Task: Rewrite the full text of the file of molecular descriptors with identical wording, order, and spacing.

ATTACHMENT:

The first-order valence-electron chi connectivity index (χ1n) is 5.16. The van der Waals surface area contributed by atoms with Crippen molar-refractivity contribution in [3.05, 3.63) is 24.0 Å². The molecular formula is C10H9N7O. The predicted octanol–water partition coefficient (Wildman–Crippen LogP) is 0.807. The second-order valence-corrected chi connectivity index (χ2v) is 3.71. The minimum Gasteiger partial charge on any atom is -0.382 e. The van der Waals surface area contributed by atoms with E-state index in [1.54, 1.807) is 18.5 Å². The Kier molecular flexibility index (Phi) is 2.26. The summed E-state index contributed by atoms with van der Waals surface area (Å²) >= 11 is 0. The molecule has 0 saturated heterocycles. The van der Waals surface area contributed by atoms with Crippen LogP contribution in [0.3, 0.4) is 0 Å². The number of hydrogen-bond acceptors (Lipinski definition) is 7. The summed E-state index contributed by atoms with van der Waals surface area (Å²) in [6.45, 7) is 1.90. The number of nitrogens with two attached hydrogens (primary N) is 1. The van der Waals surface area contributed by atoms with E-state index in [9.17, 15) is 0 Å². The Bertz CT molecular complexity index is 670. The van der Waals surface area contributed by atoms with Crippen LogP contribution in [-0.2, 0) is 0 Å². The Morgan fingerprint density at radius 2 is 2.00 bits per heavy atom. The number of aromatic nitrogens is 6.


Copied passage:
The first-order valence-electron chi connectivity index (χ1n) is 5.16. The van der Waals surface area contributed by atoms with Crippen molar-refractivity contribution in [3.05, 3.63) is 24.0 Å². The molecular formula is C10H9N7O. The predicted octanol–water partition coefficient (Wildman–Crippen LogP) is 0.807. The second-order valence-corrected chi connectivity index (χ2v) is 3.71. The minimum Gasteiger partial charge on any atom is -0.382 e. The van der Waals surface area contributed by atoms with E-state index in [1.54, 1.807) is 18.5 Å². The Kier molecular flexibility index (Phi) is 2.26. The summed E-state index contributed by atoms with van der Waals surface area (Å²) >= 11 is 0. The molecule has 0 saturated heterocycles. The van der Waals surface area contributed by atoms with Crippen LogP contribution in [0.3, 0.4) is 0 Å². The number of hydrogen-bond acceptors (Lipinski definition) is 7. The summed E-state index contributed by atoms with van der Waals surface area (Å²) in [6.45, 7) is 1.90. The number of nitrogens with two attached hydrogens (primary N) is 1. The van der Waals surface area contributed by atoms with E-state index in [9.17, 15) is 0 Å². The Bertz CT molecular complexity index is 670. The van der Waals surface area contributed by atoms with Crippen LogP contribution in [-0.2, 0) is 0 Å². The Morgan fingerprint density at radius 2 is 2.00 bits per heavy atom. The number of aromatic nitrogens is 6.